NEW YORK – A leading candidate in the race for mayor of New York City is facing heat from his opponents after a report made it unclear whether he lives full time in the Big Apple.
Eric Adams, who is the Brooklyn Borough President and front-runner for the Democratic mayoral primary June 22, shot down allegations Wednesday he didn’t live in New York, commuted from a co-op he co-owned with his partner in Fort Lee, New Jersey, and was misusing a government building as a campaign office.
The controversy erupted after Politico published a story detailing discrepancies between Adams’ property and campaign records and the late nights he had been spending at his government office in Brooklyn Borough Hall.
In turn, Adams welcomed a handful of reporters to his apartment in the Bedford-Stuyvesant neighborhood, touring the rooms of the basement unit and showing them his fridge.
“How foolish would someone have to be to run to be the mayor of the city of New York and live in another municipality,” Adams told the reporters who gathered, according to Politico and The New York Times.
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The story quickly became campaign fodder for Adams’ opponents. Andrew Yang, who has faced his own attacks, including from Adams, about whether he is a “true” New Yorker, tweeted, “I don’t think he lives there,” after the apartment tour.
His campaign managers released a list of questions for Adams, asking whether he would release his EZPass records, which would indicate toll crossings, why he had done virtual candidate forums from the Borough Hall and how traffic was in Fort Lee.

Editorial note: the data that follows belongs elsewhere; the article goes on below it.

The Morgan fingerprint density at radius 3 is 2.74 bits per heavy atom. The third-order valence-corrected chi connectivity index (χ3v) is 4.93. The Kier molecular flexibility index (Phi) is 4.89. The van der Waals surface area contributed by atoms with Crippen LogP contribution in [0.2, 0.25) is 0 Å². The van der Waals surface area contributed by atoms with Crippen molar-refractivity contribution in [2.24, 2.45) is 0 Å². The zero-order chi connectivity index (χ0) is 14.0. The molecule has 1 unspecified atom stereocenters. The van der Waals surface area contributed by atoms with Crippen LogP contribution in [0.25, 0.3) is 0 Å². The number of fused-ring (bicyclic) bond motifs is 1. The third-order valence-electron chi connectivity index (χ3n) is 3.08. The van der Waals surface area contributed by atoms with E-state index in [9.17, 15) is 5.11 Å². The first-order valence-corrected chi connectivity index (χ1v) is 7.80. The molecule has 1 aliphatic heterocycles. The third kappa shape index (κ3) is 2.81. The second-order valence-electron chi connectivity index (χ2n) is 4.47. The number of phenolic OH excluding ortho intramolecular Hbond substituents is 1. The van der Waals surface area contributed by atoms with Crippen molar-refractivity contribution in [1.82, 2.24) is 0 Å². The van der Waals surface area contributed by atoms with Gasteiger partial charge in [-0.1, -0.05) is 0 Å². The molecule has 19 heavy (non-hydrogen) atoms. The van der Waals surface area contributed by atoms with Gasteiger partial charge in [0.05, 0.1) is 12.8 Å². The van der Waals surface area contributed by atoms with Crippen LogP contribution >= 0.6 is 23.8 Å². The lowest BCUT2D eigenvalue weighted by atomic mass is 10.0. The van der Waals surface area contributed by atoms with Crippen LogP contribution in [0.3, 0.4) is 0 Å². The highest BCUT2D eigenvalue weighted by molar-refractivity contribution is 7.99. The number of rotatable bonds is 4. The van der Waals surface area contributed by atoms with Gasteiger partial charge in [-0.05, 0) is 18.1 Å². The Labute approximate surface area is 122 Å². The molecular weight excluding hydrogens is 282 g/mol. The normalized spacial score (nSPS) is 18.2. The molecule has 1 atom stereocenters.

The campaign for another competitor, Maya Wiley, released its own questions earlier in the day, asking about paying rent for a campaign office.
According to the Politico story, Adams moved into Brooklyn Borough Hall last March as he was dealing with the COVID-19 pandemic, but he has routinely been observed entering at midnight and not leaving until the next morning as recently as last week. Politico also reported his schedule in his official capacity as Borough President has remained light as he’s used the building late into the evening.
Adams is registered to vote at the Bedford-Stuyvesant rowhouse he owns but in a first floor unit. Adams showed reporters a basement unit, and Politico reported a tenant has lived on the first floor for years. Evan Thies, a campaign spokesperson, told the news outlet the discrepancy is because of recent renovations.
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The apartment tour also led some Twitter users, including from opponent campaigns, to tweet a past photo of Adams’ fridge and compare it to the one shown to reporters Wednesday. Some noted the fridge in Bedford-Stuyvesant contained sausage even though Adams is vegan. Adams said some of the food was his son’s.
Adams also owns a co-op in Brooklyn’s Prospect Heights, which has been listed on campaign documents, and the co-op in Fort Lee, Politico reported. Thies told Politico Adams did occasionally stay overnight in New Jersey before the pandemic but stopped regularly crossing state lines since the pandemic.
Politico reported Adams’ backgrounds during virtual candidate forums, which have been a staple of the mayor’s race, changed regularly. The New York Times, citing opposition research, reported Adams had called in from New Jersey at least seven times.
Recent polling has shown Adams as the favorite to win the primary, less than two weeks away. However, this year’s election will feature ranked choice voting, allowing voters to pick their top five candidates.